Lean – a practical view
The term “lean” was coined to describe Toyota’s business during the late 1980s by a research team headed by Jim Womack, Ph.D., at MIT’s International Motor Vehicle Program. At its simplest it means maximising customer value while minimising waste. Whether you produce a product or provide a service companies are using lean principles to reduce waste, minimise cost and produce better products.
Much has been said and written to the point that Lean today is almost a study in itself, however, its origins are rooted in history. Lean can also be described as ‘process thinking’ where each process is examined, its relevance and effectiveness reviewed, and modifications made to the process or the process is eliminated. Lean is not rocket science.
When we look at ancient buildings, prehistoric monoliths and massive earthworks it is hard to imagine that all of these were built without thought to the steps and processes involved. How did the Egyptians build the pyramids in such a complex way in a relatively short time, how was Puma Punku in Bolivia designed, manufactured and assembled and how was a complex structure such as Gobekli Tepi in Turkey created 15,000 years ago? The current thinking according to Lean practitioners is that in 1913 Henry Ford, at Highland Park, MI, married consistently interchangeable parts with standard work and moving conveyance to create what he called flow production.
Ford lined up fabrication steps in process sequence wherever possible using special-purpose machines and go/no-go gauges to fabricate and assemble the components going into the vehicle and deliver perfectly fitting components directly to line-side. Taiichi Ohno, and others at Toyota looked at Ford’s situation in the 1930s and realised that a series of simple innovations might make it more possible to provide both continuity in process flow and a wide variety in product offerings. They therefore revisited Ford’s original thinking and invented the Toyota Production System. This shifted the focus of the manufacturing engineer from individual machines and their utilisation, to the flow of the product through the total process making it possible to obtain low cost, high variety and high quality.
There is an account concerning the building of the Empire State Building that simply describes the application of common sense using a Lean approach and how it impacted on the eventual outcome. The schedule on this project was as adventurous as the design. The project would be done, the architects planned, in only eighteen months. General contractors Starrett Brothers and Eken were engaged to do the job.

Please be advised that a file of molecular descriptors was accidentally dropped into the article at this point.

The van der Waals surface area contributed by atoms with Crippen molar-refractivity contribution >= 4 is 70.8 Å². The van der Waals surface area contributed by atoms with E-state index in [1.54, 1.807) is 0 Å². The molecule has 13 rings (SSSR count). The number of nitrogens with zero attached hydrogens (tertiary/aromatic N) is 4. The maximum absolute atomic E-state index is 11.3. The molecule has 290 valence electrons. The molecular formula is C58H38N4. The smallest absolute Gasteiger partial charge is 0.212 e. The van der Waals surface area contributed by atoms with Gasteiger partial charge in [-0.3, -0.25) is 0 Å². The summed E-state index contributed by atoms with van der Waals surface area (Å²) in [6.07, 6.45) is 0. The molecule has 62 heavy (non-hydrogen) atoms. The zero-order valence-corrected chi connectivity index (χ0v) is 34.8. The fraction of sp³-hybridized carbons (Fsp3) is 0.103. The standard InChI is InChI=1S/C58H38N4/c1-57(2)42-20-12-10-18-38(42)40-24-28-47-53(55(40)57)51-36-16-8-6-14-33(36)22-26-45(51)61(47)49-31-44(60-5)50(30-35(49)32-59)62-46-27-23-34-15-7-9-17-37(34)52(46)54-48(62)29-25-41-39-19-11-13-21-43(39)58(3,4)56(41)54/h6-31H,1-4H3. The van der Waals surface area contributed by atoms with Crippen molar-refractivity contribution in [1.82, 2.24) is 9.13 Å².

Less than two months after breaking ground, in March 1930 construction began on the steel skeleton. The frame of the skyscraper rose at the rate of four and a half stories per week, or more than a story a day. No comparable building has been built at a similar rate of speed. This accomplishment came about through effective logistics combined with a skilled, organised workforce. The project became a model of efficiency. A railway was built at the construction site to move materials quickly. Since each railway car, a cart pushed by people, held eight times more than a wheelbarrow, the materials were also moved with less effort. The steel girders could not be raised more than 30 stories at a time, so several large derricks were used to pass the girders up to the higher floors. In those days, bricks used for construction were usually dumped in the street and then moved from the pile to the bricklayer by wheelbarrow as needed. The streets would have to be closed off, while the labor of moving the bricks was backbreaking and inefficient. With ten million bricks needed for this job, the old method would be impractical and wasteful of time. Instead, Starrett Brothers and Eken devised a chute that led to a hopper in the basement. As the bricks arrived by truck, the contractors had them dumped down the chute. When they were needed, the bricks were released from the hopper and dropped into carts, which were then hoisted up to the appropriate floor. While the outside of the building was being constructed, electricians and plumbers began installing the internal necessities of the building. Timing for each trade to start working was finely tuned, and the building rose as if being constructed on an assembly line – one where the assembly line did the moving and the finished product stayed put.
The Empire State Building is a 1453-foot, 103-story structure that was built in just over 13 months ahead of schedule and under budget.
Planning, the elimination of waste and needless processes has been a hallmark of efficient production and construction for ever. Whether it is labelled Lean or something else the principles can help every business owner become more profitable, timely and produce product and services that the end user requires.